1 in 4 Women Experienced Sexual Assault While in College, Survey Finds

0921_College_sexual_assault_survey_01
The Harvard College arms atop a gate into Harvard Yard in Cambridge, Massachusetts. Harvard's president invited the university community to a discussion following the release of a survey on sexual assault and misconduct on college campuses. Brian Snyder/Reuters

Almost a quarter of undergraduate women surveyed at some of the top universities across the country said they were victims of sexual assault and misconduct as college students, according to a new report released Monday.

Overall, 23 percent of undergraduate women at 27 universities said they had been physically forced or threatened with force into unwanted sexual contact, according to the Association of American Universities' Campus Climate Survey. For undergraduate men, the percentage was 5 percent. AAU defined sexual assault as actions ranging from "sexual harassment, stalking and intimate partner violence" to "nonconsensual penetration."

The survey, conducted from April 1 to 17, was sent to nearly 780,000 students at the association's 26 member colleges, as well as Dartmouth College, a nonmember. About 150,000 women participated in the online questionnaire.

In recent years, sexual assault has been a growing issue on U.S. college campuses. Last April, the White House called on university officials to improve their handling of sexual assaults. Among their initiatives, federal authorities launched a website to support assault victims and gave colleges suggestions of how to train victims' advocates.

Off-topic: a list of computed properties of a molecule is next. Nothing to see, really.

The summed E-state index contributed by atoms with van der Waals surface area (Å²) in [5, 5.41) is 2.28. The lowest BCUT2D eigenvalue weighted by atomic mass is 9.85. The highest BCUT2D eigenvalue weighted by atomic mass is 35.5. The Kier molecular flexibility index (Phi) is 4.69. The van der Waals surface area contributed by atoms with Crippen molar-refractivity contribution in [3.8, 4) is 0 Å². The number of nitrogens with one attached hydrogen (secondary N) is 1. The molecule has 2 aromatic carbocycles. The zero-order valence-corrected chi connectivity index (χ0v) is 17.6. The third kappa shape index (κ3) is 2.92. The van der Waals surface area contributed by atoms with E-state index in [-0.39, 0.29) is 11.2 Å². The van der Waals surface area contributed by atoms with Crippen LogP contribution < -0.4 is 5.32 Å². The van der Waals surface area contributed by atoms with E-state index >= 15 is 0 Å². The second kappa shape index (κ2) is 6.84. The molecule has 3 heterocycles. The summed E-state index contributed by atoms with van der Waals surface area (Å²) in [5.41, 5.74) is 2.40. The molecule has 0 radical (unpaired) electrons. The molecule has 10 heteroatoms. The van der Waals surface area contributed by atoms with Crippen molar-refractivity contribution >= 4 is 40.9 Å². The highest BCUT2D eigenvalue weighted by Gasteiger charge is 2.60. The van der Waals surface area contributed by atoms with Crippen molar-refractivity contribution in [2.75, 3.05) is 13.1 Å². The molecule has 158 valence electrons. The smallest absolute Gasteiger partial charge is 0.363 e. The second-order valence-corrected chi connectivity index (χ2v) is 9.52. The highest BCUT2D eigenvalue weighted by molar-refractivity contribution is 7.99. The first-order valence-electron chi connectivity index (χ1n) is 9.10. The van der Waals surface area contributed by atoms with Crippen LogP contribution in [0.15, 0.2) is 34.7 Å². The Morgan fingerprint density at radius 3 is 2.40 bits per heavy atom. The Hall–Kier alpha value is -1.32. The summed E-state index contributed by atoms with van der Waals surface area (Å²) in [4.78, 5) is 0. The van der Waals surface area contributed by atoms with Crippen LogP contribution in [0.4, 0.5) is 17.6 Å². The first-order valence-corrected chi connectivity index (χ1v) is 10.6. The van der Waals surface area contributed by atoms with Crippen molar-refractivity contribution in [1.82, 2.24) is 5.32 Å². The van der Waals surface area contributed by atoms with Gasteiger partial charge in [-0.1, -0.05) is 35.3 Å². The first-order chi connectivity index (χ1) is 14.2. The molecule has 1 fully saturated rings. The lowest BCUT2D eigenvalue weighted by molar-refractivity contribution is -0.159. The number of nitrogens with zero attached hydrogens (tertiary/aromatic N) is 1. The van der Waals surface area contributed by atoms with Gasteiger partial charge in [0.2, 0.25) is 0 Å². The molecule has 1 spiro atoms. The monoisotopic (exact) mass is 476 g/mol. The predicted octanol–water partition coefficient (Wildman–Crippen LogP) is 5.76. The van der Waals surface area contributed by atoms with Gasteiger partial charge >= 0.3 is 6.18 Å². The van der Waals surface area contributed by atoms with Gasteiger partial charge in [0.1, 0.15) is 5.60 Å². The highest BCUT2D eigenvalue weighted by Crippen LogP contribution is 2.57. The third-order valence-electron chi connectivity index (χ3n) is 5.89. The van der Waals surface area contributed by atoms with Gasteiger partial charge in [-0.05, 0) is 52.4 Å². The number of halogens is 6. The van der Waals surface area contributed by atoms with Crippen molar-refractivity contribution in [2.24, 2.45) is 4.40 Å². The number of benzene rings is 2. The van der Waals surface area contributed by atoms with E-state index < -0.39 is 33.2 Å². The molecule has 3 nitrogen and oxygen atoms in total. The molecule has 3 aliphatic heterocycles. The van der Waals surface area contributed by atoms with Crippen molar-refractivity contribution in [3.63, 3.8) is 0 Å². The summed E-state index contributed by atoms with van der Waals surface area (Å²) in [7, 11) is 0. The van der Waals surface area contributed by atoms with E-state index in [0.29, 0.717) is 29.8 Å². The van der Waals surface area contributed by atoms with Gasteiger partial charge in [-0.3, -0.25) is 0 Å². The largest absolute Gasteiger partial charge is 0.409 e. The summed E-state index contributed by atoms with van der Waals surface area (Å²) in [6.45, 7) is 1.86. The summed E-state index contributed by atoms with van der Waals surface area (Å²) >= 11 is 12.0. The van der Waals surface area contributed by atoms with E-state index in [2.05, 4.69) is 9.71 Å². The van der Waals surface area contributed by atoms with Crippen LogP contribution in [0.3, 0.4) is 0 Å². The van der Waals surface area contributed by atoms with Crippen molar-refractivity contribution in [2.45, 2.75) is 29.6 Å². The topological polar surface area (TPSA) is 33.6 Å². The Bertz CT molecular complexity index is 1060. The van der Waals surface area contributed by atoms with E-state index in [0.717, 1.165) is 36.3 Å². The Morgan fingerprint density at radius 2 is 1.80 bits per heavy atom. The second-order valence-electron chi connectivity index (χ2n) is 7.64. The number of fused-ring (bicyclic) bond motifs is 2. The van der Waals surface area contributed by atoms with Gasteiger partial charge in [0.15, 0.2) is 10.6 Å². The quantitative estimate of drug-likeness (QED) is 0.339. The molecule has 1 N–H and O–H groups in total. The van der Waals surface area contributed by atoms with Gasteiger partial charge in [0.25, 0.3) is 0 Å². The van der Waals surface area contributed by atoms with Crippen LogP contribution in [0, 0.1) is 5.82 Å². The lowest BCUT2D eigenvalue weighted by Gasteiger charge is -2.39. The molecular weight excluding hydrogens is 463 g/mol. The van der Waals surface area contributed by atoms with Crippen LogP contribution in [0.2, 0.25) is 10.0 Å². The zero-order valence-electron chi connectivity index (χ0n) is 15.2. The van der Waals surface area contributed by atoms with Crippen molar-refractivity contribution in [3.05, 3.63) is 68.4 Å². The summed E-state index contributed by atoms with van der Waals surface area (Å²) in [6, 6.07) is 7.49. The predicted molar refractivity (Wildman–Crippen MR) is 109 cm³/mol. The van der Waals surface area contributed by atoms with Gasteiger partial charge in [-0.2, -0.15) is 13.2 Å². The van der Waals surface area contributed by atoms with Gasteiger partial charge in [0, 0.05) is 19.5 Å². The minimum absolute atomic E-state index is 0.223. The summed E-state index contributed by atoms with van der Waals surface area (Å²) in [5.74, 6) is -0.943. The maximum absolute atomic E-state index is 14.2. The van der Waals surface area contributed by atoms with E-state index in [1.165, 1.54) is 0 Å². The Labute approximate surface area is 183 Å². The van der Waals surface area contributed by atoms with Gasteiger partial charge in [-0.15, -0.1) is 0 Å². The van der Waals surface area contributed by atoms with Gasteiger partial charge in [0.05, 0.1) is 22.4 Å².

Only a small percentage of serious incidents—5 to 25 percent—were reported to university officials or another group, such as law enforcement, the study found. The most common reason why students didn't disclose the incident to a person of authority was that they didn't think the situation was serious enough.

The findings support often-disputed results released in 2007 by the National Institute of Justice that 1 in 5 women are sexually assaulted during their college years.

The AAU participating colleges include Brown, Columbia, Cornell, Harvard, Yale, Michigan State and Texas A&M. Officials from most of the schools have released, or said they plan to release, university-specific results, according to The Washington Post. The survey found the most serious sexual assaults were against freshmen women.

Some of the students attended academic establishments that recently have been forced into the public eye for campus assault, such as the University of Virginia. Last November, Rolling Stone published a since-discredited article detailing an alleged fraternity gang rape at that college. Although the magazine retracted the article after it was determined there wasn't an event at the fraternity house on the night the student in the story claimed she was attacked, school officials argue that the school's reputation is now tainted.

At Columbia University in New York City, a student said she would continue luging her mattress around campus for the remainder of the school year as an act of protest against the administration for not expelling the man who she said raped her.

In a statement Monday, Drew Faust, president of Harvard, invited the university community to join her at 7 p.m. for a discussion about the survey results and approaches on how to change people's behavior.

"The data reinforce the alarming frequency with which our students, especially but by no means only our undergraduates, experience incidents of sexual assault," she wrote. "They also underscore how many students lack confidence in how our institution will respond to reports of sexual misconduct—and how many lack adequate knowledge of the resources and support available to them in times of distress and need.

Faust added, "Clearly, we must do more."